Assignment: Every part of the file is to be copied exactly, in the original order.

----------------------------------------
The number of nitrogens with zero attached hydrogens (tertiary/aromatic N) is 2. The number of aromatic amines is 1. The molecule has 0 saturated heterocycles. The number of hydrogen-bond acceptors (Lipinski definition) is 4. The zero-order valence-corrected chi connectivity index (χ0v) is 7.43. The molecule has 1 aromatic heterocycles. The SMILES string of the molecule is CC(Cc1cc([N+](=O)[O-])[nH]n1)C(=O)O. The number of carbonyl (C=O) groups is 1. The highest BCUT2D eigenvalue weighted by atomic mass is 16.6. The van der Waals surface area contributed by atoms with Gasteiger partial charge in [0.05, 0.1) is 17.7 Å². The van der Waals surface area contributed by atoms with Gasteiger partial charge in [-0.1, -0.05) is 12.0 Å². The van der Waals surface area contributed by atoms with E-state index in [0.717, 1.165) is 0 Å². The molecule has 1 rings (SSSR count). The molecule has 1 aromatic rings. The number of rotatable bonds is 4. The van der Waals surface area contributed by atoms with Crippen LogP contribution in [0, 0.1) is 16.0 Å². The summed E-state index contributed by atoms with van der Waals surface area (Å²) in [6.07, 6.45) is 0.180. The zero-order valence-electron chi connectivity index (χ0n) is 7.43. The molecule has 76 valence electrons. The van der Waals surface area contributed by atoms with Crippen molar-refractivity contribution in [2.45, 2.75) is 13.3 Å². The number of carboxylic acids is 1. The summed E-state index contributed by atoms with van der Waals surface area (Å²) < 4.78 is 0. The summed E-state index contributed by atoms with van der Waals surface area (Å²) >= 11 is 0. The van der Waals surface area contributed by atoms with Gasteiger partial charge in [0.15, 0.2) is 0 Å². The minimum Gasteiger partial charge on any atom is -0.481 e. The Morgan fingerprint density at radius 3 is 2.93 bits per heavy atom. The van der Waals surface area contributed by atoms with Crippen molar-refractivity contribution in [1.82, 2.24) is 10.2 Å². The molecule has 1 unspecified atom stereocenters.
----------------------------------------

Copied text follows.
The number of nitrogens with zero attached hydrogens (tertiary/aromatic N) is 2. The number of aromatic amines is 1. The molecule has 0 saturated heterocycles. The number of hydrogen-bond acceptors (Lipinski definition) is 4. The zero-order valence-corrected chi connectivity index (χ0v) is 7.43. The molecule has 1 aromatic heterocycles. The SMILES string of the molecule is CC(Cc1cc([N+](=O)[O-])[nH]n1)C(=O)O. The number of carbonyl (C=O) groups is 1. The highest BCUT2D eigenvalue weighted by atomic mass is 16.6. The van der Waals surface area contributed by atoms with Gasteiger partial charge in [0.05, 0.1) is 17.7 Å². The van der Waals surface area contributed by atoms with Gasteiger partial charge in [-0.1, -0.05) is 12.0 Å². The van der Waals surface area contributed by atoms with E-state index in [0.717, 1.165) is 0 Å². The molecule has 1 rings (SSSR count). The molecule has 1 aromatic rings. The number of rotatable bonds is 4. The van der Waals surface area contributed by atoms with Crippen LogP contribution in [0, 0.1) is 16.0 Å². The summed E-state index contributed by atoms with van der Waals surface area (Å²) in [6.07, 6.45) is 0.180. The zero-order valence-electron chi connectivity index (χ0n) is 7.43. The molecule has 76 valence electrons. The van der Waals surface area contributed by atoms with Crippen molar-refractivity contribution in [2.45, 2.75) is 13.3 Å². The number of carboxylic acids is 1. The summed E-state index contributed by atoms with van der Waals surface area (Å²) < 4.78 is 0. The summed E-state index contributed by atoms with van der Waals surface area (Å²) >= 11 is 0. The van der Waals surface area contributed by atoms with Gasteiger partial charge in [0.15, 0.2) is 0 Å². The minimum Gasteiger partial charge on any atom is -0.481 e. The Morgan fingerprint density at radius 3 is 2.93 bits per heavy atom. The van der Waals surface area contributed by atoms with Crippen molar-refractivity contribution in [1.82, 2.24) is 10.2 Å². The molecule has 1 unspecified atom stereocenters.